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Democrat File Photo by Jeanne Sager

ROBERT PEGRAM OF Monticello was one of the students followed by the “Emeril Live” camera crew. Seen above making breakfast at the Serendipity Cafe, Pegram will next be seen on TV on November 3.

Serendipity – And
Emeril – Pays a Visit

By Jeanne Sager
LIBERTY — October 25, 2005 – They might have been private lessons, but pretty soon the nation is going to see a handful of kids from BOCES kicking things up a notch with Emeril Lagasse.
The star of “Emeril Live” and the “Essence of Emeril” on the Food Network, chef and owner of restaurants across the country, gave his stamp of approval to the food cooking in Serendipity Café on Main Street in Liberty.
There the kids in the Culinary II class at BOCES have been mixing up meals under the direction of instructor Sue Garizas – Mrs. G – for almost five years now.
In their non-traditional classroom where they do everything from waiting and busing tables to preparing menus, the students learn how to make it in the culinary world and the basic reading, writing and ‘rithmetic.
So when Garizas assigned an English assignment to last year’s class, instructing them to write a letter to their favorite chef, penning a note to Lagasse asking for some free tickets to a taping was no problem.
But when a letter came back from the Food Network studios saying, basically, “thanks, but no thanks,” the kids shrugged their shoulders and headed back to work at the tables at Serendipity.
But Garizas, who’s trying to prepare her students for the real world, was looking to teach them a lesson in persistence.
She told them if they wanted to go see Emeril live, they’d just have to kick things up a notch.
“I said, ‘Look, if you accept it, it’s not going to happen,’” Garizas recalled.
So the kids put their pens back to paper and started writing.
“They wrote I don’t know how many letters back and forth,” she said.
Those letters ended up in the hands of Alan Madison, a segment producer for Lagasse’s show who, it just so happened, went to camp in Monticello as a youth.
In April, Madison and his crew headed to Liberty to tape a day at the café, plus some footage of students Vanessa Hadden of Livingston Manor and Robert Pegram of Monticello – essentially a “day in the life of a Serendipity student.”
“When he brought the footage back to Emeril, he said, ‘Get those kids down here right now,’” Garizas said.
On May 16, Lagasse paid for a bus to take about 25 Culinary II students into New York City.
He arranged for a tour of the New York Culinary School, paid for their lunch and invited them to sit in the audience on his special set at Chelsea Market.
Most of the kids were front and center for what the network is touting as “private lessons.”
Folks familiar with the show know Lagasse shares his creations with the folks in the front row, people who are essentially sitting in the outer edge of his “kitchen.”
That’s where most of the BOCES students and Garizas sat – up-close-and-personal with the Food Network star.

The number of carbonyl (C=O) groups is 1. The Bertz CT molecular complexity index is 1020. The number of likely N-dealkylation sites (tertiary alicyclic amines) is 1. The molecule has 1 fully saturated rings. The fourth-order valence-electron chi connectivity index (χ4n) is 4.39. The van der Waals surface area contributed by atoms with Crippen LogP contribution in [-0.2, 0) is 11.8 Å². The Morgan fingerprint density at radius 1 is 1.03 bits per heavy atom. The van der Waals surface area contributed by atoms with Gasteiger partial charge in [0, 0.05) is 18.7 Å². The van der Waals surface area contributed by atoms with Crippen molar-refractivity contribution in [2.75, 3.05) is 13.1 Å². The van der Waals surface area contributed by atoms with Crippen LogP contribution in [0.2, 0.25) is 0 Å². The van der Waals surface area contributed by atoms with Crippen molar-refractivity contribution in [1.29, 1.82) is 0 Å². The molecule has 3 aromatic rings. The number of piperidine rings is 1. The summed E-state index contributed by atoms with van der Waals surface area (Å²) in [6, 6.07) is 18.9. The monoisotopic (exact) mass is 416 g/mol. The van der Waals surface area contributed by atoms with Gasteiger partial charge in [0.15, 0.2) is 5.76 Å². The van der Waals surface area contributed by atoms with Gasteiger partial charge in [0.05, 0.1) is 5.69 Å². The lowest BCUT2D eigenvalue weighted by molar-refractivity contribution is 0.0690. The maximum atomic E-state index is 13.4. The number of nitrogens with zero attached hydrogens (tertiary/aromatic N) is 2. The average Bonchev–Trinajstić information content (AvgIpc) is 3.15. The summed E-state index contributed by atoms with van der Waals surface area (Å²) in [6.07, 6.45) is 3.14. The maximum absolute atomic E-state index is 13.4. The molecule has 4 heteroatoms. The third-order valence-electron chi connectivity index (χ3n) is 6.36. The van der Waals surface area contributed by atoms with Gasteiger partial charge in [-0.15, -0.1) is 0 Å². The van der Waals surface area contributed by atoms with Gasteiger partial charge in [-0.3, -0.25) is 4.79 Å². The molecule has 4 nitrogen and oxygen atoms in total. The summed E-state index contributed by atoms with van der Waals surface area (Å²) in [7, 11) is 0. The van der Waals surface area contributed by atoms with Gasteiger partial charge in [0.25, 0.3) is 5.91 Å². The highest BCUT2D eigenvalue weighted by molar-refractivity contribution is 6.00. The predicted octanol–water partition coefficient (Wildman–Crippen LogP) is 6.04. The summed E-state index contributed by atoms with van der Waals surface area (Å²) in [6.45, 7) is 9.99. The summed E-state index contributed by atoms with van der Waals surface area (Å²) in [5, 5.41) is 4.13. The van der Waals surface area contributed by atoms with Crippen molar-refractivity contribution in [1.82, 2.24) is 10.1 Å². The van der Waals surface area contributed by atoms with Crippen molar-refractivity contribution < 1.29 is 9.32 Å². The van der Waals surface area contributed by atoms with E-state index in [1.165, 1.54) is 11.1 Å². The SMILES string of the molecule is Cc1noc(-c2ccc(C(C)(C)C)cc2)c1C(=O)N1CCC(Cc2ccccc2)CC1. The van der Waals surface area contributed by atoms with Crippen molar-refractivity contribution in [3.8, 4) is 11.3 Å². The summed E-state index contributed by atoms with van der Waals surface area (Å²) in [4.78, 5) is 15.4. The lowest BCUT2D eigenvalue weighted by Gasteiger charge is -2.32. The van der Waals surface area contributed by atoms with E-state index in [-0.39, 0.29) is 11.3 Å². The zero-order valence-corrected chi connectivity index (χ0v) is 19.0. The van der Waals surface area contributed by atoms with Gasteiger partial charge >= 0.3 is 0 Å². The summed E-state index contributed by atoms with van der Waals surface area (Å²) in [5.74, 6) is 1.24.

Although the show is called “Emeril Live,” the chef actually tapes during three one-week periods a year at the set in Chelsea.
He might tape as many as three shows a day in those weeks – varying his menu to keep things fresh for the viewers.
The BOCES students were in town for a meal of a homemade goat cheese tart with spring greens, pasta rags with chicken confit and orange shortcakes with a fresh berry medley.
“It was delicious,” Garizas said with a satisfied sigh.
But for Garizas, the real satisfaction came from the joy on her students’ faces.
“The kids got to sit right up front and center; they were the stars,” she said. “It was just a great day for these kids, kids who probably don’t get out of Sullivan County.
“I was very, very happy for them,” she continued. “The whole project was about perseverance – if you try really hard, you can get almost anything you want.
“Winners never quit, quitters never win,” she continued. “I tried to force feed that to them all year . . . and they got it.”
The show will air on Thursday, Nov. 3, at 8 p.m. on the Food Network (with an encore viewing at midnight).
Garizas said people can expect to see some footage from Serendipity – maybe even a few familiar faces who were eating at the café during taping.
The students’ trip to the city was also taped, and they got to meet up with Lagasse for autographed copies of his new book that day, so Garizas doesn’t know what shots were kept and what will end up on the cutting room floor.
A short promo on the Food Network Web-site says simply, “Emeril was really impressed with some letters he received from some kids in culinary vocational school in Liberty, New York. So he wanted to have a private lesson for all those up and coming young chefs who love cooking as much as he does.”
This isn’t Lagasse’s first time plugging Sullivan County’s fancy foods.
A proponent of foie gras production, “Emeril Live” featured an episode named for Ferndale’s Hudson Valley Foie Gras – a show that featured pecan crusted duck confit with a wilted spinach salad and pan-roasted duck confit (as opposed to the chicken confit he prepared for the kids), foie gras bread pudding and smoked duck with sweet corn and mushroom pasta.
The network often airs reruns – so Sullivan County fare will have its share of those 15 minutes of fame.

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